English language Etymology Grammar Linguistics Uncategorized Usage

“Coming up spades”

Q: Watching TV over the last couple of weeks has gotten me into several discussions with friends about offensive phrases that have become common in the media. In our discussion, I was told by one of my white friends that she was told not to use the phrase “coming up spades” as a kid because it was a reference to slave ownership. Is this true? What is the origin of the spade in “coming up spades?” I had only known it in reference to gambling and the spade suit.

A: There’s nothing racially motivated or politically incorrect about the expression “in spades” or “coming up spades.” The spade is the highest rated suit of cards in contract bridge and other card games in which the suits are ranked. (The values of the suits, in ascending order, are: first, clubs; second, diamonds; third, hearts; fourth, spades.)

So to have a quality or characteristic or anything else “in spades” is to have a lot of it, or more than other people. For instance, “Jack lacks charisma, but his brother Jim has it in spades.” Or “There was a big cereal sale at the grocery store and now I have Cheerios in spades.” Or, “When she smiles, she has dimples in spades.”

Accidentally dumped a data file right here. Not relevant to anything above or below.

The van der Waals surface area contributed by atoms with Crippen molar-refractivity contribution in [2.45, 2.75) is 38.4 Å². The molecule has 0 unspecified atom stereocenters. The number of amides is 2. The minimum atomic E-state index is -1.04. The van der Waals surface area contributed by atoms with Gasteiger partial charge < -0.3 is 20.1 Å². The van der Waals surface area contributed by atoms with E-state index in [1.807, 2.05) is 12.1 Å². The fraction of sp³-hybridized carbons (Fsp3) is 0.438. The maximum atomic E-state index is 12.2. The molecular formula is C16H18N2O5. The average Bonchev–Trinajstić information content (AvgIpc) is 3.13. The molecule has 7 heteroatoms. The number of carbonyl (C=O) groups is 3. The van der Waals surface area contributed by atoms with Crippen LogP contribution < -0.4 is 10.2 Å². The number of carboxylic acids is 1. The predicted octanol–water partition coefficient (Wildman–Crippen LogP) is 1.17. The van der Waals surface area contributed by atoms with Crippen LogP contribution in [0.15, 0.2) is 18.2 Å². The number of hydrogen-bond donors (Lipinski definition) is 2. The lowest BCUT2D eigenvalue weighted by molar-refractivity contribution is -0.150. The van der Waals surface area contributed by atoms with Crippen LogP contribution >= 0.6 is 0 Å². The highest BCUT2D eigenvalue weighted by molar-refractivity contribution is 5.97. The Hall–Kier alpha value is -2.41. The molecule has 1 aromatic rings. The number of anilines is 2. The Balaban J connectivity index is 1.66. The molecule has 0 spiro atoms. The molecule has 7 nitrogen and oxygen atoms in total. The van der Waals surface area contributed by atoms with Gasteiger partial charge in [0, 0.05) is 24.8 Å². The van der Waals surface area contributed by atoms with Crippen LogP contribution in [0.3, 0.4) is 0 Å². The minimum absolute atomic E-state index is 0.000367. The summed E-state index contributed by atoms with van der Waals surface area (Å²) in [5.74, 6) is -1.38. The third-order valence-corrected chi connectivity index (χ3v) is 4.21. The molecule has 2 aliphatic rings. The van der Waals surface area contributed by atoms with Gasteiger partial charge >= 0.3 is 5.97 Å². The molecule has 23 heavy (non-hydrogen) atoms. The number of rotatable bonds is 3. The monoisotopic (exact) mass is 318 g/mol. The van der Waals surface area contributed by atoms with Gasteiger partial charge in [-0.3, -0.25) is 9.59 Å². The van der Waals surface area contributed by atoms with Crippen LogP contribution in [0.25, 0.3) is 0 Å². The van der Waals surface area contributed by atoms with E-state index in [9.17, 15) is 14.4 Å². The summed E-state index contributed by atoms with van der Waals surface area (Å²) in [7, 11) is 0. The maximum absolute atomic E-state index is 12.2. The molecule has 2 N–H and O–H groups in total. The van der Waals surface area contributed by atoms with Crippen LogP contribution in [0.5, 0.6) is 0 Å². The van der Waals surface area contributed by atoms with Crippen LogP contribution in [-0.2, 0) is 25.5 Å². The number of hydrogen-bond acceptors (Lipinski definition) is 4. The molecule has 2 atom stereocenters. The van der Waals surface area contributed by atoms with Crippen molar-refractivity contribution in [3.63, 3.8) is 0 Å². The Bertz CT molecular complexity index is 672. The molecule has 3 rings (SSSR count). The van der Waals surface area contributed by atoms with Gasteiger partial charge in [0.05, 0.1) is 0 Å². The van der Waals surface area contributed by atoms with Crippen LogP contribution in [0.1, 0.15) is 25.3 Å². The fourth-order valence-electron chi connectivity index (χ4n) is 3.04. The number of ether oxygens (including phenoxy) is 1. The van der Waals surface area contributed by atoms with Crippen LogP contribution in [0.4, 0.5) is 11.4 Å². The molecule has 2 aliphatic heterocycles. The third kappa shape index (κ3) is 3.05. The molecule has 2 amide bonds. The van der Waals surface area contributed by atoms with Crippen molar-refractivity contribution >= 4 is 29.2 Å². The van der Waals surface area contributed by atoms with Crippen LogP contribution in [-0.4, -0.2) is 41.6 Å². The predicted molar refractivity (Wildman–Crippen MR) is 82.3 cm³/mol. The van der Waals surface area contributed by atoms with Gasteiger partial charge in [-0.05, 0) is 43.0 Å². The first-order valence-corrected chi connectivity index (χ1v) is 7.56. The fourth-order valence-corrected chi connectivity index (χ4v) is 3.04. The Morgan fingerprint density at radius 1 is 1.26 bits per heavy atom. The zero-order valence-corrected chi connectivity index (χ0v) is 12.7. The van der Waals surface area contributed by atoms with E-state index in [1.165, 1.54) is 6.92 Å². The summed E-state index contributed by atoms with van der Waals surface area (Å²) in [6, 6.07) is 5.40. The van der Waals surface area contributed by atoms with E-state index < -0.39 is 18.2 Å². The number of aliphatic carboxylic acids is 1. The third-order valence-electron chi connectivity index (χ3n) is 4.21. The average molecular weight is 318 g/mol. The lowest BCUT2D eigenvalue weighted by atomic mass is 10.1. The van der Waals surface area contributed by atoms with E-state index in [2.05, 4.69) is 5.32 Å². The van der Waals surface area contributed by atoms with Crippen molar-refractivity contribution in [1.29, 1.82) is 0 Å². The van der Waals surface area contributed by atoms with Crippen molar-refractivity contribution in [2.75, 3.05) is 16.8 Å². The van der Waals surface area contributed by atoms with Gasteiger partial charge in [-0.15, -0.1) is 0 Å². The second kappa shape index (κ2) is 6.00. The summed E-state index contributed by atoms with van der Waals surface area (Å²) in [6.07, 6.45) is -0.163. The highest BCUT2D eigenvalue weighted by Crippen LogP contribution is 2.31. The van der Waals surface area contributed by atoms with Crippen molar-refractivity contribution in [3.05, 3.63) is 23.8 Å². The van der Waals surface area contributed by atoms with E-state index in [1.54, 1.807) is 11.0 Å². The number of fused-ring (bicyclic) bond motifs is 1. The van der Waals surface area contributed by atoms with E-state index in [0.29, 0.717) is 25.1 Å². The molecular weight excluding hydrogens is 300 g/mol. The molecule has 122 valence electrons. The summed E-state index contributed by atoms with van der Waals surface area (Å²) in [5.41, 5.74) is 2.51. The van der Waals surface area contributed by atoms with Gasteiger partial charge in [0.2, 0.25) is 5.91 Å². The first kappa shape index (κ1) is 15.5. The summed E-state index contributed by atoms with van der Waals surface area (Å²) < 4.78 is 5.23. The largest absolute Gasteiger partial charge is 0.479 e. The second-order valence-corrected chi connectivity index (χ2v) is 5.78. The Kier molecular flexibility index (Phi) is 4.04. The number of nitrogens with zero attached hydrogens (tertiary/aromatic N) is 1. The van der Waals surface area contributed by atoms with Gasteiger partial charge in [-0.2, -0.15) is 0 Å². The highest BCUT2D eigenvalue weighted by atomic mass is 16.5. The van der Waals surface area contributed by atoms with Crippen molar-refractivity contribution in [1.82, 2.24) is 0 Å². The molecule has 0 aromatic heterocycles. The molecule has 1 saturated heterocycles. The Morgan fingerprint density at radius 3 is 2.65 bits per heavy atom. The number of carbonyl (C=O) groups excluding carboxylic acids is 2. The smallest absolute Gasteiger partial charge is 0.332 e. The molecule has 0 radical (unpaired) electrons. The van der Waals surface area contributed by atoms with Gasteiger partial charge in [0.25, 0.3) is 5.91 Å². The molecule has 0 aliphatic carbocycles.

I also get asked sometimes about another expression, “to call a spade a spade.” That, too, has nothing to do with race. The expression originated with the ancient Greeks, who would say of someone who spoke plainly that he liked “to call a fig a fig; to call a kneading trough a kneading trough.” But when the phrase was first translated during the Renaissance, the Greek word for “trough” (skaphe, meaning a trough, basin, bowl, or boat) was confused with the Greek for “spade” (the digging implement). So the modern English version of the expression is actually a centuries-old mistranslation. It’s purely accidental that today we don’t say, “He likes to call a trough a trough.”